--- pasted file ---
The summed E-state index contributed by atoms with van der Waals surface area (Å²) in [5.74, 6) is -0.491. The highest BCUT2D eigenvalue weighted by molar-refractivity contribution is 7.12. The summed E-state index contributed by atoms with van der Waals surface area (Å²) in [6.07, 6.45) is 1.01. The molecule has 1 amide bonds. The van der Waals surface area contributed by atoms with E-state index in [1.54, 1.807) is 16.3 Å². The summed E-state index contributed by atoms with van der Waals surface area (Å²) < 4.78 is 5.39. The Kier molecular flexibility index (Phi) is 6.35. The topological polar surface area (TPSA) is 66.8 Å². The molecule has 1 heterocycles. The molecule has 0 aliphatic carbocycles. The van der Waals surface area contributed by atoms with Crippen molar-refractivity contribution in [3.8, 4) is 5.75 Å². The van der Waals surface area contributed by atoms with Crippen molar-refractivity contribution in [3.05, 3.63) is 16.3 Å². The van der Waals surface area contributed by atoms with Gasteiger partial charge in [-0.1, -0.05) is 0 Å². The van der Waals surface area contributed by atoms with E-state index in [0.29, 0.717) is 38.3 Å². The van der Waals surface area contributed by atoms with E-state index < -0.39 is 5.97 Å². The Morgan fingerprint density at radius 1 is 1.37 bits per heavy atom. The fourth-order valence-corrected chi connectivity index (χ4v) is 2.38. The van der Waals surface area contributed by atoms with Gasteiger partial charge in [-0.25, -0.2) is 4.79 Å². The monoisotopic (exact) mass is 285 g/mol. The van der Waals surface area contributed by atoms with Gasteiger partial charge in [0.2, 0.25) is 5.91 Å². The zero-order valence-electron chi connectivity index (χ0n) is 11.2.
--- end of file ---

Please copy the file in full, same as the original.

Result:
The summed E-state index contributed by atoms with van der Waals surface area (Å²) in [5.74, 6) is -0.491. The highest BCUT2D eigenvalue weighted by molar-refractivity contribution is 7.12. The summed E-state index contributed by atoms with van der Waals surface area (Å²) in [6.07, 6.45) is 1.01. The molecule has 1 amide bonds. The van der Waals surface area contributed by atoms with E-state index in [1.54, 1.807) is 16.3 Å². The summed E-state index contributed by atoms with van der Waals surface area (Å²) < 4.78 is 5.39. The Kier molecular flexibility index (Phi) is 6.35. The topological polar surface area (TPSA) is 66.8 Å². The molecule has 1 heterocycles. The molecule has 0 aliphatic carbocycles. The van der Waals surface area contributed by atoms with Crippen molar-refractivity contribution in [3.8, 4) is 5.75 Å². The van der Waals surface area contributed by atoms with Crippen molar-refractivity contribution in [3.05, 3.63) is 16.3 Å². The van der Waals surface area contributed by atoms with Gasteiger partial charge in [-0.1, -0.05) is 0 Å². The van der Waals surface area contributed by atoms with E-state index in [0.29, 0.717) is 38.3 Å². The van der Waals surface area contributed by atoms with E-state index < -0.39 is 5.97 Å². The Morgan fingerprint density at radius 1 is 1.37 bits per heavy atom. The fourth-order valence-corrected chi connectivity index (χ4v) is 2.38. The van der Waals surface area contributed by atoms with Gasteiger partial charge in [-0.25, -0.2) is 4.79 Å². The monoisotopic (exact) mass is 285 g/mol. The van der Waals surface area contributed by atoms with Gasteiger partial charge in [0.2, 0.25) is 5.91 Å². The zero-order valence-electron chi connectivity index (χ0n) is 11.2.